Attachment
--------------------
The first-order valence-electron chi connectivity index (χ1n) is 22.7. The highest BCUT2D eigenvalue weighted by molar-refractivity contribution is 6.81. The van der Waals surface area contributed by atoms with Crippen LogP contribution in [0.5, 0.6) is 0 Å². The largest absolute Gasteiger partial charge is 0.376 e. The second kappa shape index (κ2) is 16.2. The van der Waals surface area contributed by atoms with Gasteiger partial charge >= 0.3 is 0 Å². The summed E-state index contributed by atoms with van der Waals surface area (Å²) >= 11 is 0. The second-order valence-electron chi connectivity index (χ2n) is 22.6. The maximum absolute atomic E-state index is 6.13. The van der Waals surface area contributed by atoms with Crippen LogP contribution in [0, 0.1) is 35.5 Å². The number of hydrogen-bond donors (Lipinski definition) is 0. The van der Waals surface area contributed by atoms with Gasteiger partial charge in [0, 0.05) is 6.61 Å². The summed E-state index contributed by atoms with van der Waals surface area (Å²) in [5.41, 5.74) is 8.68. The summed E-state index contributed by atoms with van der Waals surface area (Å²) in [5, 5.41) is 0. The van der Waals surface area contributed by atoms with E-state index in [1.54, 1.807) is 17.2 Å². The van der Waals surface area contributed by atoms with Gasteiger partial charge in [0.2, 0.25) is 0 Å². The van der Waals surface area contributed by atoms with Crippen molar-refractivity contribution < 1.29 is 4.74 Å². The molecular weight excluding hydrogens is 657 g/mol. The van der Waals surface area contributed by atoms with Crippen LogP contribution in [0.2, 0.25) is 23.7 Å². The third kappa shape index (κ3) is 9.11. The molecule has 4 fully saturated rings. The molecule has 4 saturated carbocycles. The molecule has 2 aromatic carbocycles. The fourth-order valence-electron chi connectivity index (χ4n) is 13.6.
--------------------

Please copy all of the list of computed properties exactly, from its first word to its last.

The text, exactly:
The first-order valence-electron chi connectivity index (χ1n) is 22.7. The highest BCUT2D eigenvalue weighted by molar-refractivity contribution is 6.81. The van der Waals surface area contributed by atoms with Crippen LogP contribution in [0.5, 0.6) is 0 Å². The largest absolute Gasteiger partial charge is 0.376 e. The second kappa shape index (κ2) is 16.2. The van der Waals surface area contributed by atoms with Gasteiger partial charge >= 0.3 is 0 Å². The summed E-state index contributed by atoms with van der Waals surface area (Å²) >= 11 is 0. The second-order valence-electron chi connectivity index (χ2n) is 22.6. The maximum absolute atomic E-state index is 6.13. The van der Waals surface area contributed by atoms with Crippen LogP contribution in [0, 0.1) is 35.5 Å². The number of hydrogen-bond donors (Lipinski definition) is 0. The van der Waals surface area contributed by atoms with Gasteiger partial charge in [0, 0.05) is 6.61 Å². The summed E-state index contributed by atoms with van der Waals surface area (Å²) in [5.41, 5.74) is 8.68. The summed E-state index contributed by atoms with van der Waals surface area (Å²) in [5, 5.41) is 0. The van der Waals surface area contributed by atoms with E-state index in [1.54, 1.807) is 17.2 Å². The van der Waals surface area contributed by atoms with Gasteiger partial charge in [0.2, 0.25) is 0 Å². The van der Waals surface area contributed by atoms with Crippen molar-refractivity contribution < 1.29 is 4.74 Å². The molecular weight excluding hydrogens is 657 g/mol. The van der Waals surface area contributed by atoms with Crippen LogP contribution in [0.2, 0.25) is 23.7 Å². The third kappa shape index (κ3) is 9.11. The molecule has 4 fully saturated rings. The molecule has 4 saturated carbocycles. The molecule has 2 aromatic carbocycles. The fourth-order valence-electron chi connectivity index (χ4n) is 13.6.